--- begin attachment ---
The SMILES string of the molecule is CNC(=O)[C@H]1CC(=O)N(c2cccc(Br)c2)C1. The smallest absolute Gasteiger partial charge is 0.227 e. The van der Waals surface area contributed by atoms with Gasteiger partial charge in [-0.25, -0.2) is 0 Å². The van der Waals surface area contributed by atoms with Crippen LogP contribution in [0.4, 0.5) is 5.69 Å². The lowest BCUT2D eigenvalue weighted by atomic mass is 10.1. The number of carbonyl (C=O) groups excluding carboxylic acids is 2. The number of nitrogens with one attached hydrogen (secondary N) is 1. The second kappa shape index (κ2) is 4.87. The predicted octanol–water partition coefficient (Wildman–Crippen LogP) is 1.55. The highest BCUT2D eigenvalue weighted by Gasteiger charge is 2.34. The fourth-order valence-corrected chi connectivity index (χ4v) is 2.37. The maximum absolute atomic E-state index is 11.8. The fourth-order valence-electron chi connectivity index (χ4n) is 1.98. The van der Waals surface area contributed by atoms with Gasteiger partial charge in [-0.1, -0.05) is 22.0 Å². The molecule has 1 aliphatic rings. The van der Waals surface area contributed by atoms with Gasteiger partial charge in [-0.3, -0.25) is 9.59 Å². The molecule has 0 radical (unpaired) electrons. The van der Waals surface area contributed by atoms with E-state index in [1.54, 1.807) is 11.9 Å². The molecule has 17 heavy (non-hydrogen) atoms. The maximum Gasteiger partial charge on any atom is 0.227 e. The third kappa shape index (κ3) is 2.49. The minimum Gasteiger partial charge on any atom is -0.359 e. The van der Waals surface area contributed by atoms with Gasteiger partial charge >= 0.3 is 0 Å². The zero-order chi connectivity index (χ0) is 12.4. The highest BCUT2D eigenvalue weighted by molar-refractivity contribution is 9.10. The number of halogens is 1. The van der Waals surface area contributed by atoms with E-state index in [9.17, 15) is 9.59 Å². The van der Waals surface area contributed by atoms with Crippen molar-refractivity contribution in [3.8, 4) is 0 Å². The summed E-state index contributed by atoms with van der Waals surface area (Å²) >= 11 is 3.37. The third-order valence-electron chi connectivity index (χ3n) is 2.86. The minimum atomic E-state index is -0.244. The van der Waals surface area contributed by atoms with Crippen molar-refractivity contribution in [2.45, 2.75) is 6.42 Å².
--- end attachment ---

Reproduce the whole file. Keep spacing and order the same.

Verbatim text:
The SMILES string of the molecule is CNC(=O)[C@H]1CC(=O)N(c2cccc(Br)c2)C1. The smallest absolute Gasteiger partial charge is 0.227 e. The van der Waals surface area contributed by atoms with Gasteiger partial charge in [-0.25, -0.2) is 0 Å². The van der Waals surface area contributed by atoms with Crippen LogP contribution in [0.4, 0.5) is 5.69 Å². The lowest BCUT2D eigenvalue weighted by atomic mass is 10.1. The number of carbonyl (C=O) groups excluding carboxylic acids is 2. The number of nitrogens with one attached hydrogen (secondary N) is 1. The second kappa shape index (κ2) is 4.87. The predicted octanol–water partition coefficient (Wildman–Crippen LogP) is 1.55. The highest BCUT2D eigenvalue weighted by Gasteiger charge is 2.34. The fourth-order valence-corrected chi connectivity index (χ4v) is 2.37. The maximum absolute atomic E-state index is 11.8. The fourth-order valence-electron chi connectivity index (χ4n) is 1.98. The van der Waals surface area contributed by atoms with Gasteiger partial charge in [-0.1, -0.05) is 22.0 Å². The molecule has 1 aliphatic rings. The van der Waals surface area contributed by atoms with Gasteiger partial charge in [-0.3, -0.25) is 9.59 Å². The molecule has 0 radical (unpaired) electrons. The van der Waals surface area contributed by atoms with E-state index in [1.54, 1.807) is 11.9 Å². The molecule has 17 heavy (non-hydrogen) atoms. The maximum Gasteiger partial charge on any atom is 0.227 e. The third kappa shape index (κ3) is 2.49. The minimum Gasteiger partial charge on any atom is -0.359 e. The van der Waals surface area contributed by atoms with Gasteiger partial charge >= 0.3 is 0 Å². The zero-order chi connectivity index (χ0) is 12.4. The highest BCUT2D eigenvalue weighted by molar-refractivity contribution is 9.10. The number of halogens is 1. The van der Waals surface area contributed by atoms with E-state index in [9.17, 15) is 9.59 Å². The van der Waals surface area contributed by atoms with Crippen molar-refractivity contribution in [3.8, 4) is 0 Å². The summed E-state index contributed by atoms with van der Waals surface area (Å²) >= 11 is 3.37. The third-order valence-electron chi connectivity index (χ3n) is 2.86. The minimum atomic E-state index is -0.244. The van der Waals surface area contributed by atoms with Crippen molar-refractivity contribution in [2.45, 2.75) is 6.42 Å².